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Modernizing Policy and Practice to Usher in a New Era of Care for People with Type 2 Diabetes

June 28, 2022    Posted by: Eli Lilly and Company


By Gregory Daniel, Ph.D., MPH

Lilly has been a global leader in diabetes care since 1923, when we introduced the world's first commercial insulin. Today, we are building upon our heritage by working to meet the diverse needs of people with type 1 and type 2 diabetes, which includes not only continued innovation to deliver increasingly advanced treatments but advocating for policy solutions that strengthen how our overall health system addresses diabetes and its prevention.

Type 2 diabetes is a growing epidemic and one of society’s greatest public health challenges. It affects nearly 30 million people, disproportionately impacts racial and ethnic minorities, and frequently leads to complications that include heart disease, stroke, high blood pressure, atherosclerosis and kidney disease. Approximately 88 million adults have prediabetes and up to 70% eventually develop diabetes. Further, it has been estimated that 40% of COVID-19 deaths were among people with diabetes.

With the extraordinary advancements in scientific understanding and medical innovation, care for type 2 diabetes has reached a new era. The availability of highly efficacious medicines, sophisticated glucose monitoring devices and digital tools from telehealth to app-based programs to data analytics that can help guide expert care, has the power to drive gold standard outcomes for all people with type 2 diabetes.

Yet, there has been little progress in the prevention and treatment of diabetes in the past decade. Effective glucose and weight management are key aspects of diabetes care, but only 50% of people with diabetes in the United States achieve their glucose level goals (measured by the HbA1c test). Only about 20% achieve combined HbA1c, blood pressure and cholesterol standards. Further, the most demographically and socioeconomically disadvantaged continue to experience the greatest impact and morbidity from the disease.

Numerous challenges exist that prevent bringing the full value of this new era of care to people with diabetes and those at high risk, including inconsistent use of diabetes care guidelines and aged quality metrics, stark health care inequities, fragmented care delivery, reluctance of health care professionals to intensify treatment when clinically indicated (“clinical inertia”), social determinants of health and gaps in preventive measures. Moreover, while there is clear evidence that reducing excess weight can help manage glucose levels, medical bias against obesity continues to be a barrier for effective care.

To fuel discussion and advance policy solutions, Lilly provided unrestricted support to Health Affairs, the leading publication in health policy research, to commission a series of studies by pre-eminent researchers to take a critical look at these challenges and provide concrete steps policymakers can take to solve them. Notable opportunities highlighted include:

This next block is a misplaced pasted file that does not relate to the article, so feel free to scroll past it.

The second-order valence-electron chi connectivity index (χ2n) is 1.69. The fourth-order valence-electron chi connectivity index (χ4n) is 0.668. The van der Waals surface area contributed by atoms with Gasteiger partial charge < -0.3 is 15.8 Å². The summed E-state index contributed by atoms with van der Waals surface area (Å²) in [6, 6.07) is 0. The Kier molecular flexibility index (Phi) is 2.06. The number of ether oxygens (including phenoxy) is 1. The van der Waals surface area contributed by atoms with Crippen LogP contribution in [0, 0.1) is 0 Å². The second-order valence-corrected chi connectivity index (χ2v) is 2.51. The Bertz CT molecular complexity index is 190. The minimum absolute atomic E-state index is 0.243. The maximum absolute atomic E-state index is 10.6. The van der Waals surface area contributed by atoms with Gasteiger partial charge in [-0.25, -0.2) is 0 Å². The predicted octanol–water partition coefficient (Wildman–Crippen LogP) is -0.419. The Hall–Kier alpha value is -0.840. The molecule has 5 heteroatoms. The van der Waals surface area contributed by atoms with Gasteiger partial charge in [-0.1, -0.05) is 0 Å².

• Expansion of value-based approaches including alternative payment models (APMS) and value-based insurance design (VBID) oriented toward prevention and control of type 2 diabetes

  • Development and adoption of modern quality measures for diabetes and obesity

  • Increased support for health care providers in underserved communities, including community health workers.

A consistent theme in these studies is the stark health disparities in type 2 diabetes. American Indians/Alaska Natives (14.7%), Hispanics (12.5%), African Americans (11.7%), Asians (9.2%) all have a greater prevalence of diabetes than their White (7.5%) counterparts. The impact of these disparities is further compounded by access to insurance and social determinants of health.

Modernizing the policy and practice of diabetes care has never been more urgent and these series of papers provide important solutions to get there. Making strides to improve outcomes for all patients with diabetes is within reach and doing so will have significant impact on reversing the ongoing trend of health inequity. Further, there is no proper policy discussion about type 2 diabetes that does not include its link to obesity. Obesity is the number one risk factor for diabetes, and it is estimated that 59% of adults around the world have overweight or obesity. Alarmingly, obesity rates for children are climbing. This link between the twin epidemics of diabetes and obesity prompted the World Health Organization to call it a “slow-motion disaster.

The good news is that we have the tools and medical knowledge to fight type 2 diabetes. And, if we can muster the political will to solve the complex policy challenges to unlock the value of this new era of care for people who need it most, we can prevent this slow-motion disaster from happening.

Gregory Daniel, Ph.D., MPH, is the Associate Vice President and Global Head of Public Policy at Eli Lilly and Company